The Small Business Administration is stepping up efforts to ensure startups have access to the capital they need to accelerate breakthroughs in artificial intelligence – especially in matters of national security.

Bailey DeVries, director of SBA’s Office of Investment and Innovation, said the agency is doubling down on efforts to support small firms that are pushing the boundaries of AI research as part of a “customer-centric” transformation at the agency.

“There is a big buildout in the agency to have a more customer-centric view and more customer-centric support. That means connecting the dots broadly across programs,” DeVries said last Thursday during a webinar hosted by the Bipartisan Policy Center. “That requires a lot of funding, and that’s a different world than we’ve operated in the past – and one that will create many efficiencies if we’re able to invest in those improvements and enhancements for the agency.”

DeVries said many startups and innovation hubs currently are struggling to obtain the same level of access to funding they saw in recent years, after the recent collapse of longtime private-equity backers, including Silicon Valley Bank.

“The opportunity for those businesses now to get a low-cost government-guaranteed loan from a wide network of lenders in communities and regions and nationally could be transformative — absolutely transformative— particularly in a rising interest rate environment,” she said.

SBA introduced a proposed rule in April, modifying the affiliation and lending criteria for SBA business loan programs – including its 7A working capital Loan program and its 504 Loan program. The rule went into effect in May.

DeVries said longstanding regulation kept small businesses from receiving SBA funding if they already received private-equity funding.

“You had to have bootstrapped the business and be able to self-fund it, in order to get funds from SBA,” DeVries said. “It seems a shame that we would not provide federal loans to those businesses,” she said.

DeVries said SBA leadership sought to modify the federal regulations after realizing they prevented some AI startups from applying for SBA loans under the Pandemic Protection Program (PPP).

“What we heard is that it was wonderful that these emergency funds were able to get out to many small businesses. But we were leaving behind the innovation economy — small businesses and startups,” DeVries said.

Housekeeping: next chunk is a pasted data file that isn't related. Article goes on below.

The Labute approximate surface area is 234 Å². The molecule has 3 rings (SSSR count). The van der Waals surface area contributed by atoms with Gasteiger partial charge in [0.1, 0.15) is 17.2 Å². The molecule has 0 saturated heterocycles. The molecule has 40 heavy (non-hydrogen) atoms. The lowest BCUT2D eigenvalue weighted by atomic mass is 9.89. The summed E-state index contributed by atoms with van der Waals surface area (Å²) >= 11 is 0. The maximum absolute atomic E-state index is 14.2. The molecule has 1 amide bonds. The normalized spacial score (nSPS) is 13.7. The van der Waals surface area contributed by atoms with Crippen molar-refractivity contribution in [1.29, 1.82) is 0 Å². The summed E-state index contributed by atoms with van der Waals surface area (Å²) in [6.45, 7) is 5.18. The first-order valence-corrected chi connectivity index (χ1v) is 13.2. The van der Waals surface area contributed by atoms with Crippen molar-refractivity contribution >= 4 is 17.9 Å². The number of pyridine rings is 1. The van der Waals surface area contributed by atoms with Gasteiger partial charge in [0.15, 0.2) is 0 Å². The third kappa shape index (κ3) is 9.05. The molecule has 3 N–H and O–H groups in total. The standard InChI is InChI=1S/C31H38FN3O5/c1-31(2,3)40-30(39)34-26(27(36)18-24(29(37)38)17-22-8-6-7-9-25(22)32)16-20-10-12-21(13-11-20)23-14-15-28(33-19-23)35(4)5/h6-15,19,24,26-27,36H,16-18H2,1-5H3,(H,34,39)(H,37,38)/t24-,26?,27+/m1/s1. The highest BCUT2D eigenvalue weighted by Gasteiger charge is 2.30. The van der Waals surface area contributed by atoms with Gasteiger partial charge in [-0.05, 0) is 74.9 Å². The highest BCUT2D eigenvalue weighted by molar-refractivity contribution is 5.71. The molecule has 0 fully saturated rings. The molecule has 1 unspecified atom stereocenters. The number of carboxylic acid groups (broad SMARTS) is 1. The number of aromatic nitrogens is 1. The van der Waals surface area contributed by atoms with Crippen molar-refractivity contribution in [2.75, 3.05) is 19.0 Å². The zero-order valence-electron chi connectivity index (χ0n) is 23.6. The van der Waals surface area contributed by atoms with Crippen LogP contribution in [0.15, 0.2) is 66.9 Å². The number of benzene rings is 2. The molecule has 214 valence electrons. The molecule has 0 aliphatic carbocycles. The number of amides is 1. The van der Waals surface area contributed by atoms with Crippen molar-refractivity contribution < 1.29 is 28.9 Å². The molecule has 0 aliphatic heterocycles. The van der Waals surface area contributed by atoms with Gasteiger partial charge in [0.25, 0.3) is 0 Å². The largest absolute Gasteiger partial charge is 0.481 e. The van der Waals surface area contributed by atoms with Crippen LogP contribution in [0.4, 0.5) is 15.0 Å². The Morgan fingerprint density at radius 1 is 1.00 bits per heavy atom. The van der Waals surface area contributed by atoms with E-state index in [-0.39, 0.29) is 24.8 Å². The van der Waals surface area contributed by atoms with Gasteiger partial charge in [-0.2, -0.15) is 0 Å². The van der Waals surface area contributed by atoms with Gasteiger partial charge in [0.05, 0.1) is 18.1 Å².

To further accelerate federal investments in AI, SBA and the Defense Department in March launched the Small Business Investment Company Critical Technologies Initiative. The initiative is a joint effort to scale up DoD support and private investments in emerging technologies, including AI.

The partnership brings together SBA’s Office of Investment and Innovation and DoD’s recently created Office of Strategic Capital.

DeVries said the SBA’s focus on accelerating AI research funding builds on the Biden administration’s broader focus on “building trust and responsible development” of AI in and out of government.

“As they say, you’re either leading change or you’re responding to it. So we have to think about how do we lead responsibly, how do we lead where it’s not just a few making all the decisions, but that we are thinking broadly about the needs of different stakeholders – around how do we remove biases [and] how do we ensure that we are collecting truth and fact and using that to make informed decisions and using that information to make informed decisions in all of our programs.”

DeVries said SBA also recently launched a public-private partnership with the Small Business Digital Alliance to connect tech companies like Meta, Google and Microsoft with small businesses looking to adopt AI tools.

“Some of these companies are going to be focused on very discrete issues, very discrete markets. Some are going to be looking at broader opportunities and applications,” she said.

SBA’s latest efforts to support AI build on decades of the agency supporting emerging technologies through its Small Business Innovation Research (SBIR) and Small Business Technology Transfer (STTR) programs.

Both programs incentivize small businesses to participate in federal research and development projects and support the commercialization of cutting-edge technologies.

Nearly a dozen agencies participate in the SBIR and STTR programs.

“The key is that we have to figure out how to advance the technology responsibly, so the objectives are clear, that it is not benefiting a few, that we are considering the needs of communities and stakeholders broadly — that biases are not built into systems. it’s incredibly important that we figure out a governance framework so that way there can be trust,” DeVries said.

DeVries said most AI use cases today augment the work of employees, and require a human in the loop to remain accurate and effective, she added that AI has the potential to eliminate some jobs — as well as create new ones.

“It would be insensitive to say, ‘Oh gosh, this would not lead to any job loss.’ Throughout history, we’ve seen that certain types of jobs have been replaced, but consistently – again and again – what we have seen is that as we see technology improvements, if human beings, governments and corporations make the right choices about the use of technology and how to govern it, and to what objective they’re using, it leads to more inclusive equity,” she said.

“It leads to opportunities for people to develop skills, create new companies, create new job opportunities through these advancements, so that through generations, we see new opportunities presented for the next generation that did not exist before,” she added.